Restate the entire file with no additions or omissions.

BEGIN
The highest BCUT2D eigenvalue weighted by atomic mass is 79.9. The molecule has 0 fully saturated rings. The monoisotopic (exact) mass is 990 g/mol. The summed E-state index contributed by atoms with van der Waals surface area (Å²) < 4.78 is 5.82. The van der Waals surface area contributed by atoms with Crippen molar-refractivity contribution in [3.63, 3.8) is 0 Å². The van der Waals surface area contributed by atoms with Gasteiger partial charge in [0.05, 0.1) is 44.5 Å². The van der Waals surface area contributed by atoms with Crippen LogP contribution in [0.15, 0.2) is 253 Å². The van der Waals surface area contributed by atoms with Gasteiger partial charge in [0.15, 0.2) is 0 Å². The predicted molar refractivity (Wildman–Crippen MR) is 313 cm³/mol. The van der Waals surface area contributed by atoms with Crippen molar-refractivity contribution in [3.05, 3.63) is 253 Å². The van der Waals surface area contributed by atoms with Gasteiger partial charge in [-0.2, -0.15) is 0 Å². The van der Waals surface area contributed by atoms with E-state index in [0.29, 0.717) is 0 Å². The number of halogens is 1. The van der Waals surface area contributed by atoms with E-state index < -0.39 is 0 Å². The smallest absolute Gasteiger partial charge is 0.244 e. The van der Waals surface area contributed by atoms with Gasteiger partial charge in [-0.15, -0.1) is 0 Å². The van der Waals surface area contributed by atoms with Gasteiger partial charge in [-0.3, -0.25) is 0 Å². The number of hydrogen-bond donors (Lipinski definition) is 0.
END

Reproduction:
The highest BCUT2D eigenvalue weighted by atomic mass is 79.9. The molecule has 0 fully saturated rings. The monoisotopic (exact) mass is 990 g/mol. The summed E-state index contributed by atoms with van der Waals surface area (Å²) < 4.78 is 5.82. The van der Waals surface area contributed by atoms with Crippen molar-refractivity contribution in [3.63, 3.8) is 0 Å². The van der Waals surface area contributed by atoms with Gasteiger partial charge in [0.05, 0.1) is 44.5 Å². The van der Waals surface area contributed by atoms with Crippen LogP contribution in [0.15, 0.2) is 253 Å². The van der Waals surface area contributed by atoms with Gasteiger partial charge in [0.15, 0.2) is 0 Å². The predicted molar refractivity (Wildman–Crippen MR) is 313 cm³/mol. The van der Waals surface area contributed by atoms with Crippen molar-refractivity contribution in [3.05, 3.63) is 253 Å². The van der Waals surface area contributed by atoms with Gasteiger partial charge in [-0.2, -0.15) is 0 Å². The van der Waals surface area contributed by atoms with E-state index in [0.29, 0.717) is 0 Å². The number of halogens is 1. The van der Waals surface area contributed by atoms with E-state index < -0.39 is 0 Å². The smallest absolute Gasteiger partial charge is 0.244 e. The van der Waals surface area contributed by atoms with Gasteiger partial charge in [-0.15, -0.1) is 0 Å². The van der Waals surface area contributed by atoms with Gasteiger partial charge in [-0.3, -0.25) is 0 Å². The number of hydrogen-bond donors (Lipinski definition) is 0.